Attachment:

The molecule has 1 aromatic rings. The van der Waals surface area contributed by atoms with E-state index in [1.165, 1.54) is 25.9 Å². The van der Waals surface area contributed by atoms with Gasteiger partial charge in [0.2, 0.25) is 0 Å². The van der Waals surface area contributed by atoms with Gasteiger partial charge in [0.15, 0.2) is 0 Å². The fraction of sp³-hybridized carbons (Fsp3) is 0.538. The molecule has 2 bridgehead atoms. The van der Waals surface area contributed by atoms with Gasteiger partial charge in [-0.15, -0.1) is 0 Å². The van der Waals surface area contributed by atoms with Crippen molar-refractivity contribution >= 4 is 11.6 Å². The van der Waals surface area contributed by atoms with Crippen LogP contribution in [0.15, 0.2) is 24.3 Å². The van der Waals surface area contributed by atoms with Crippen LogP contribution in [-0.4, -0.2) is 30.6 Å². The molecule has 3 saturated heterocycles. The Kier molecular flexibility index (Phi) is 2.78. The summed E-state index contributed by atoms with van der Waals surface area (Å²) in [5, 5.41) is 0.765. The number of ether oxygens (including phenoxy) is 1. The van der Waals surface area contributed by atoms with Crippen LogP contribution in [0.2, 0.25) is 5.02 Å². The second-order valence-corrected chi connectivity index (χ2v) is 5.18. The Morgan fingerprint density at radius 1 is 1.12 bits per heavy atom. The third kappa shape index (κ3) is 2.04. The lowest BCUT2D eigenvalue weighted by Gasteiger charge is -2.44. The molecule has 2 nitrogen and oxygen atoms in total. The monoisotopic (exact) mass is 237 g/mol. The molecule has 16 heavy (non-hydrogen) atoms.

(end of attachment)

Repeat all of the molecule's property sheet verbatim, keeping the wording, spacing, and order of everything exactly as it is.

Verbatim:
The molecule has 1 aromatic rings. The van der Waals surface area contributed by atoms with E-state index in [1.165, 1.54) is 25.9 Å². The van der Waals surface area contributed by atoms with Gasteiger partial charge in [0.2, 0.25) is 0 Å². The van der Waals surface area contributed by atoms with Gasteiger partial charge in [0.15, 0.2) is 0 Å². The fraction of sp³-hybridized carbons (Fsp3) is 0.538. The molecule has 2 bridgehead atoms. The van der Waals surface area contributed by atoms with Gasteiger partial charge in [-0.15, -0.1) is 0 Å². The van der Waals surface area contributed by atoms with Crippen molar-refractivity contribution >= 4 is 11.6 Å². The van der Waals surface area contributed by atoms with Crippen LogP contribution in [0.15, 0.2) is 24.3 Å². The van der Waals surface area contributed by atoms with Crippen LogP contribution in [-0.4, -0.2) is 30.6 Å². The molecule has 3 saturated heterocycles. The Kier molecular flexibility index (Phi) is 2.78. The summed E-state index contributed by atoms with van der Waals surface area (Å²) in [5, 5.41) is 0.765. The number of ether oxygens (including phenoxy) is 1. The van der Waals surface area contributed by atoms with Crippen LogP contribution in [0.2, 0.25) is 5.02 Å². The second-order valence-corrected chi connectivity index (χ2v) is 5.18. The Morgan fingerprint density at radius 1 is 1.12 bits per heavy atom. The third kappa shape index (κ3) is 2.04. The lowest BCUT2D eigenvalue weighted by Gasteiger charge is -2.44. The molecule has 2 nitrogen and oxygen atoms in total. The monoisotopic (exact) mass is 237 g/mol. The molecule has 16 heavy (non-hydrogen) atoms.